While Dallas rolls out trash to natural gas plants and works on multifamily recycling programs, here comes a piece from the New York Times that Houston is at the bottom among major cities when it comes to recycling.
While it's true that Dallas is way below the national average of 32% at only at 11% , it would seem that a sprawling city the size of Houston would embrace recycling. Unfortunately, H-Town recycles only 2.6% of it's trash. This rate is the lowest among the 30 largest cities in the U.S. While you must be a subscriber to get detailed info, here is a list of cities surveyed by Waste News Magazine (the basis of the NYT article).
The article also cites some interesting numbers:
25,000 Houston residents have been waiting as long as 10 years to get recycling bins from the city.Check out the graphic from the NYT, which is a snapshot of recycling rates from around the U.S. It seems like we have a ways to go in Dallas, but we're certainly on the right path.
The city picks up garbage at some 340,000 households, and fewer than half have recycling bins. ..the city says it cannot afford more bins.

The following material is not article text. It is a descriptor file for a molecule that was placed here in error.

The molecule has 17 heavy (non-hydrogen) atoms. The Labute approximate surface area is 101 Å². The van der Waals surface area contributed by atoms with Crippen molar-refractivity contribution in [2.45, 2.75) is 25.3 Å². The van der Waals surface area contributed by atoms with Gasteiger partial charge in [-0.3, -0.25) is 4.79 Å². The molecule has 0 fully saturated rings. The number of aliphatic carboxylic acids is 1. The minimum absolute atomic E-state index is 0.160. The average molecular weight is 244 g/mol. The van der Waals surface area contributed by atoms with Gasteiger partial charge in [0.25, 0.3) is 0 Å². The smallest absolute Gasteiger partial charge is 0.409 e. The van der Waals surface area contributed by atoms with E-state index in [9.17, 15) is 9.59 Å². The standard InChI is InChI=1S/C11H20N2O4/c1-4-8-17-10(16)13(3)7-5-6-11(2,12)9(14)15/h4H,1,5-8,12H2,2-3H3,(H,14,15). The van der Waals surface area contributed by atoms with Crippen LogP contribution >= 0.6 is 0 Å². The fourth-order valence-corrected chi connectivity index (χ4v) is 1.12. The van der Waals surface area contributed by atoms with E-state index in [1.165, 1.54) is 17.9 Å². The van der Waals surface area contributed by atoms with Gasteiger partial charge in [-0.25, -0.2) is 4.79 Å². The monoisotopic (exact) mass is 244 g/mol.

Those without the special bins must cart their recyclable garbage to one of just nine full-service drop-off depots in the city.
But when Monica Pope, a locally renowned chef, approached a city-run recycling depot in her silver pick-up truck full of containers, she was turned away. “They said my truck was too full,” Ms. Pope recalled, laughing. “There are cultures that just don’t get it, and, unfortunately, Houston is one of them." Now, Ms. Pope recycles at what she says is a safer, cleaner and more convenient drop-off center operated by an autonomous city within Houston, saving $6,000 a year in trash fees.